Manager Commentary, 4th Quarter 2019
PARTY LIKE IT’S 1999
The longest bull market in history keeps rolling along. And the recipients of this bull market’s run are losing money hand over fist. There are more than 40% of listed companies in the U.S. that lose money – the highest level since the late 1990’s outside of post-recession periods. 42% of those money losing companies are health care and 17% are technology companies. Approximately less than a quarter of the companies that went public in 2019 will have positive net income – the lowest level since the tech bubble. Like the tech bubble in 1999, investors are pouring money into tech and now health care. Last year investors put $11 billion into digital health companies. Venture capital funding has reached the dot-com era level. According to research firm Preqin, private equity firms have amassed approximately $1.5 trillion in unspent capital, the highest total on record.
This isn’t the only characteristic that is like the tech bubble. The Fed’s open checkbook is making many observers worried. There is extraordinary liquidity being provided by the world’s central banks, which is flowing to the most liquid and largest names in the S&P 500. This reminds us of 1999, when the Fed expanded the balance sheet at the end of the year and early in 2000 as a precaution against a Y2K disruption. The Fed supplied about $120 billion to the market through repos to prevent a disruption then. This was about the same amount pumped in during the financial crisis of 2008 and more than it provided in reaction to the September 11 attacks. Since October of last year, the Fed has supplied approximately $400 billion in four months – a $1.2 trillion annual rate!!
This liquidity is feeding into large, liquid names – the bigger the better. As seen by the Fear & Greed Index below, the greed reading is at 89 down from 93 a week ago. We believe this is FOMO (Fear Of Missing Out) at its best.
FEAR AND GREED INDEX
What emotion is driving the market now?
Here is another data point to think about. There are currently 82% of companies in the S&P 500 Index trading above their 200-day average price, the highest percent in 2 years. A senior trader and market technician at Instinet said the last time so many companies were above this level, a correction followed not long after. According to Chuck Royce, over the last 20 years the 50 biggest stocks in the Russell 3000 Index have averaged a combined total market cap of about four times the total market cap of the Russell 2000. At the end of 2019, that ratio was more than six times – higher than it was at the height of the internet bubble in 2000.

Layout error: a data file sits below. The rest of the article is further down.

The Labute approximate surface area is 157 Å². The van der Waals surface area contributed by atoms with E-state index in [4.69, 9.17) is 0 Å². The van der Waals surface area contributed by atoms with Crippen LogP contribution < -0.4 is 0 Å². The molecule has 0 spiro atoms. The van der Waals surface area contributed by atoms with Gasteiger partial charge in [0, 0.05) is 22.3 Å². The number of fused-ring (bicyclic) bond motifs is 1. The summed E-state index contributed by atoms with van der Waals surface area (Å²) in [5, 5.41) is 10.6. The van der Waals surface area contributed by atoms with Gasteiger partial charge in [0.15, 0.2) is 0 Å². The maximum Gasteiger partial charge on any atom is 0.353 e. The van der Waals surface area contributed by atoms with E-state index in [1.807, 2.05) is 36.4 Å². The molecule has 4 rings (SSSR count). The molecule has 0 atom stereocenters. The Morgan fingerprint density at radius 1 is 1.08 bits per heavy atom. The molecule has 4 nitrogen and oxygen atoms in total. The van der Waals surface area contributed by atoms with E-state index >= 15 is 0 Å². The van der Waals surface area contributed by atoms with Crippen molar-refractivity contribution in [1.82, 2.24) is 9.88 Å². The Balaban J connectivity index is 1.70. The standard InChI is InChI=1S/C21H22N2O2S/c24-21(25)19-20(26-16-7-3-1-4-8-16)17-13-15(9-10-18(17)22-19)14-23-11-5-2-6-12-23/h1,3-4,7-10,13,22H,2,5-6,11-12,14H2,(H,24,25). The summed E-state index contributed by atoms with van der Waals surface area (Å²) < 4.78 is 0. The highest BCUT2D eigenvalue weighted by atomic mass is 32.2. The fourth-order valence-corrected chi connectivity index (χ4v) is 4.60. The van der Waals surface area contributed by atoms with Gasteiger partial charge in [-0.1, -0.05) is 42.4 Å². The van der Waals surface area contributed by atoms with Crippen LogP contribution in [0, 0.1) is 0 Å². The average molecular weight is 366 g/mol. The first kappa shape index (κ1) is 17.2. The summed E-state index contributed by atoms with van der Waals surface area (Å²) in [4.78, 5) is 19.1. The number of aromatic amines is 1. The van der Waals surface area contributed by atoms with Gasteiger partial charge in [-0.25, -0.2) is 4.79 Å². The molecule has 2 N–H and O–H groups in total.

Are we beginning to sound like a broken record? This may not be the makings of a bubble, but it’s the closest thing we have seen to one in a long time. If this is another bubble, the market overall could be in for a rough ride soon. While microcap stocks may get hurt if this bubble pops, we would argue that the damage would be significantly less and the rewards following the carnage could be material. As we have shown in past commentaries, microcap stocks are selling near their largest discount to large-cap stocks in decades. While past performance is no guarantee of future results, this market reminds us a great deal of 1999. The performance table below shows how our MicroCap Opportunities Fund, Russell 2000 Index and S&P 500 performed in the pre and post bubble market of 1999. The results are very striking. Unfortunately, the Russell Microcap Index was not created until 2005, so hence, the reason that Index is not included. The bottom line to us is that small-cap cycles can be very powerful when they occur, and we hope to soon be partying like it’s 1999 again. We provided several other charts from our friends at Furey Research, which give us more confidence in the next positive small-cap cycle.
Performance data quoted represents past performance and is no guarantee of future results. Investment return and principal value will fluctuate so that an investor’s shares, when redeemed, may be worth more or less than the original cost. Current performance may be lower or higher than the performance data quoted. Performance data to the most recent month end may be obtained by calling (800) 331-8936. The fund imposes a 2% redemption fee on shares held for less than 90 days. Performance data does not reflect the redemption fee. If reflected, total returns would be reduced. The inception date for the Russell Microcap Index was 6/01/2005, therefore no average annual return figures for the 20-year period are available.